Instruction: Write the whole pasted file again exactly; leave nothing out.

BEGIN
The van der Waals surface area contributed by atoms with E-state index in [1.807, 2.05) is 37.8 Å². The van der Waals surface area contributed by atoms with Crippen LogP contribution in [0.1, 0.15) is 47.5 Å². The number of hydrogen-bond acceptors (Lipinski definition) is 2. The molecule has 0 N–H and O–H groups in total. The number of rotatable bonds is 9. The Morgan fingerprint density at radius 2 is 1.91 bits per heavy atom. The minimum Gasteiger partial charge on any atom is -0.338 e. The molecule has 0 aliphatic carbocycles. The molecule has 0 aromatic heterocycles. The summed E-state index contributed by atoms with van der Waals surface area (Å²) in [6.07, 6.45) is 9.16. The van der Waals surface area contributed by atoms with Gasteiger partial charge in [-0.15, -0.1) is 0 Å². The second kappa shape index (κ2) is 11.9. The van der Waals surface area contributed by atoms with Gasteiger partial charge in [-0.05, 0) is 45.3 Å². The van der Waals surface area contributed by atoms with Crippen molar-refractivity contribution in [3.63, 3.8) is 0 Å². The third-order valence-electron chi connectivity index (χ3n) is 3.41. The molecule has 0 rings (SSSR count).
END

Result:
The van der Waals surface area contributed by atoms with E-state index in [1.807, 2.05) is 37.8 Å². The van der Waals surface area contributed by atoms with Crippen LogP contribution in [0.1, 0.15) is 47.5 Å². The number of hydrogen-bond acceptors (Lipinski definition) is 2. The molecule has 0 N–H and O–H groups in total. The number of rotatable bonds is 9. The Morgan fingerprint density at radius 2 is 1.91 bits per heavy atom. The minimum Gasteiger partial charge on any atom is -0.338 e. The molecule has 0 aliphatic carbocycles. The molecule has 0 aromatic heterocycles. The summed E-state index contributed by atoms with van der Waals surface area (Å²) in [6.07, 6.45) is 9.16. The van der Waals surface area contributed by atoms with Gasteiger partial charge in [-0.15, -0.1) is 0 Å². The second kappa shape index (κ2) is 11.9. The van der Waals surface area contributed by atoms with Gasteiger partial charge in [-0.05, 0) is 45.3 Å². The van der Waals surface area contributed by atoms with Crippen molar-refractivity contribution in [3.63, 3.8) is 0 Å². The third-order valence-electron chi connectivity index (χ3n) is 3.41. The molecule has 0 rings (SSSR count).